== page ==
It was precisely the mayor of Budapest, Gergely Karácsony, who was the first to oppose this operation. His position is that Budapest’s university district must not be used for any objectives differing from those for which it was planned. Should this project move forward, he has threatened to stop the 2023 World Athletics Championships that are expected to be held in the Hungarian capital. Although this threat did not appear to intimidate the government much – the municipal authorities do not have the power to stop the organisation – the case involving the Fudan University has marked a turning point in the long run up to next year’s elections and projected Karácsony into the position of being Orbán’s main opponent as well as that of the system created in the past decade.
Attacking his opponent, Karácsony openly spoke of “a dictatorship that serves the interests of 1% of the population against the remaining 99%.” It is a concept he holds dear and repeated on the day of his candidacy in the primaries: “I will be at the service of 99% of the citizens”. His idea of Hungary, based on liberal and progressive values, is diametrically opposed to that of the country shaped by Viktor Orbán over the last ten years. It is a country that, by virtue of its overwhelming majority at the polls, Fidesz was able to change from the ground up. Starting with amending the Constitution, through the aforementioned electoral law, to almost total control over the media sector, Fidesz has become a sort of state-party, whose apparatus will be difficult to destroy even if the opposition wins the elections.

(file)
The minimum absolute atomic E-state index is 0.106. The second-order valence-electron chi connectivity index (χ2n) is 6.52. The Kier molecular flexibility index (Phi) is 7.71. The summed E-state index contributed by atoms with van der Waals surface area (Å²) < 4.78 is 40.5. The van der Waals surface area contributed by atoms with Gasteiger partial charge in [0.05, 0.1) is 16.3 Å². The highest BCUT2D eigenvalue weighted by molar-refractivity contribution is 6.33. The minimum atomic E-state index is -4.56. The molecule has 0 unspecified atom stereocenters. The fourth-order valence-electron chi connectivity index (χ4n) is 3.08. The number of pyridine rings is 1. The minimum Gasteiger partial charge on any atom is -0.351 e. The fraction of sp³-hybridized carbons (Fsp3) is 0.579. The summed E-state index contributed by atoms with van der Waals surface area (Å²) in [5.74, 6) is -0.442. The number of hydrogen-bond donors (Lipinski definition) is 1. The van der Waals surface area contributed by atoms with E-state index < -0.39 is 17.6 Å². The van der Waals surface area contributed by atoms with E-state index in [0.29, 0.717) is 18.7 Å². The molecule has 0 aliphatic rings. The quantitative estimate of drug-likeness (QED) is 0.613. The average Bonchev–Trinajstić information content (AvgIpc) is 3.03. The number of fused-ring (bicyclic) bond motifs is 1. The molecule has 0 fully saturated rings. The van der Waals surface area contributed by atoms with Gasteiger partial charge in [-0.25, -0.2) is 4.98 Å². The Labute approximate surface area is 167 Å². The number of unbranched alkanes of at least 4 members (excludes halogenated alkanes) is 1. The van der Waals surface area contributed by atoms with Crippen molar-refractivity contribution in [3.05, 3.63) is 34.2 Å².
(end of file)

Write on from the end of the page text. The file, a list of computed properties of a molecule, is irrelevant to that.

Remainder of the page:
At an international level, Orbán has become a symbol of sovereignty in recent years, and his conflicts with Brussels have provided a dark image of Hungary, considered, like Poland, the Trojan horse of authoritarianism in the Union. Time will tell whether there will be the conditions needed to change the political direction taken by the country. The opposition primaries that start this weekend could be considered a first sign of this.
Cover Photo: Gergely Karacsony greets his supporters after being elected Budapest’s mayor – October 13, 2019 (Attila Kisbenedek / AFP).